When Richard Gere was recently interviewed by Barbara Walters about his marriage plans, the actor started shouting off camera for "Andrea! Andrea!"
When Oliver Stone picked up an Oscar for "Platoon," one of the people he thanked was Andrea.
And when Los Angeles magazine last summer published a scathing article, "Flacks Fatales," about the way some of Hollywood's big-time movie publicists try to exert total control over their clients' images, one of the principals was Andrea.
Andrea Jaffe made headlines in Hollywood's trade newspapers last week with reports that she was closing her publicity firm, Andrea Jaffe and Associates, to become president of marketing at 20th Century Fox. Hollywood immediately started talking about who would take over her famous client list, which includes Dustin Hoffman, Tom Cruise, Bette Midler, Warren Beatty, Sissy Spacek, Farrah Fawcett and Ryan O'Neal, and directors Stone and Barry Levinson.
One publicist predicted that "every publicist in town is on the phone to every manager and agent, trying to recruit her clients. Andrea was very close to her clients, very hands-on with people like Oliver and Bette."
In an interview, Jaffe confirmed her new position and said she would make recommendations to her clients about which publicist they should sign with.
There are many stories of Jaffe's impact on magazine stories, photos and TV features on her clients. She's been known to reject an editor's choice of a writer in favor of one who might be more predisposed to her client.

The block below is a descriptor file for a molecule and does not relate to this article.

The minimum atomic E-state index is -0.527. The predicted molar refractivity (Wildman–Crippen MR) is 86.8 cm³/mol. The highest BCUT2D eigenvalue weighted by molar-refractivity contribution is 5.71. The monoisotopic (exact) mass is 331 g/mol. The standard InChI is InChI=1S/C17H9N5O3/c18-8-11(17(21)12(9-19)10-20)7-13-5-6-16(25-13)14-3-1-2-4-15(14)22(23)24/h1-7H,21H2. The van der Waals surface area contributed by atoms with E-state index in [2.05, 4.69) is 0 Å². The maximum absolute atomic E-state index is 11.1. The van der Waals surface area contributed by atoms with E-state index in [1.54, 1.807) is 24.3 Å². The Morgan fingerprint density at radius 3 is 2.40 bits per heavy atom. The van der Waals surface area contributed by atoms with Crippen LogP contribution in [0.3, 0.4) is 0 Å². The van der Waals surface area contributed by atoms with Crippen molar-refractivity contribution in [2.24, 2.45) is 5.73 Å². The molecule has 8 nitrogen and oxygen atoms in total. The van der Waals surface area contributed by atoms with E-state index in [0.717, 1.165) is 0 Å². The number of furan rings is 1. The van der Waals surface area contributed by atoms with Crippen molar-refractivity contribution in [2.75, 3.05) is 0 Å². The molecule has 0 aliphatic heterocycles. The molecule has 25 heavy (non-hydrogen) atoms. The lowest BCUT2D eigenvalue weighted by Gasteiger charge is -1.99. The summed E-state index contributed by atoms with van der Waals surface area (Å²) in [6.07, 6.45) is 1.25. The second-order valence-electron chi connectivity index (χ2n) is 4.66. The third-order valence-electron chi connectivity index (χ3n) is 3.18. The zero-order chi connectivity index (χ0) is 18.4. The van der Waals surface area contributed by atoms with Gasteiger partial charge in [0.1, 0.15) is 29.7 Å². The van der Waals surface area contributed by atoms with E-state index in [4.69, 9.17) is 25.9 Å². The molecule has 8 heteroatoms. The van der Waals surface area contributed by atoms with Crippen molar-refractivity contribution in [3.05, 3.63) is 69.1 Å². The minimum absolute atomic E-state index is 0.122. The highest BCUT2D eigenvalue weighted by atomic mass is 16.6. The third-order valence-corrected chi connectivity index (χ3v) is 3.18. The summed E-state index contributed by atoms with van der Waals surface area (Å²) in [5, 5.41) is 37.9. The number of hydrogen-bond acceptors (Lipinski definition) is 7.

One publicist speculated that even though Jaffe made her impact felt on the publicity campaigns for a lot of films and "ruled the roost in her office," she "inevitably came up against the power of studio vice presidents." One recent case was a tale of Hoffman: His "Billy Bathgate," made for Disney/Touchstone Pictures, entered the marketplace about six weeks before "Hook," in which he also stars. Disney wanted Hoffman to promote "Billy"; Jaffe wanted the star to wait and promote "Hook."
Currently, Jaffe is in the midst of one of her busier seasons: besides "Hook," clients Beatty (November Vanity Fair cover) and Levinson are due out with "Bugsy"; Midler (Vanity Fair's December cover and the recent Barbara Walters special) has just opened in "For the Boys," and Stone's controversial "JFK" is due in theaters Dec. 20.
Jaffe said that even though she has no direct experience in film marketing, "the kinds of clients I work with have marketing clauses in their contracts. These experiences whet my appetite because I really got to see how wonderful it is to put together a whole marketing campaign . . . the new job allows me to work on a much bigger canvas."
Rival publicist and Jaffe's former boss, Pat Kingsley of PMK Public Relations, said she is "jealous" of Fox for getting Jaffe. She called it a "tremendous boost to women in the industry," which has few major female executives.
Kingsley said she had tried to persuade Jaffe a year ago to merge their two companies. Such a united company could have had the muscle of the Creative Artists Agency within the world of Hollywood publicity.
In the Los Angeles magazine article, the three most prominent names were Jaffe, Kingsley and Susan Geller. "With Andrea gone," Kingsley said, "I'm a little disappointed that our ranks have diminished to two."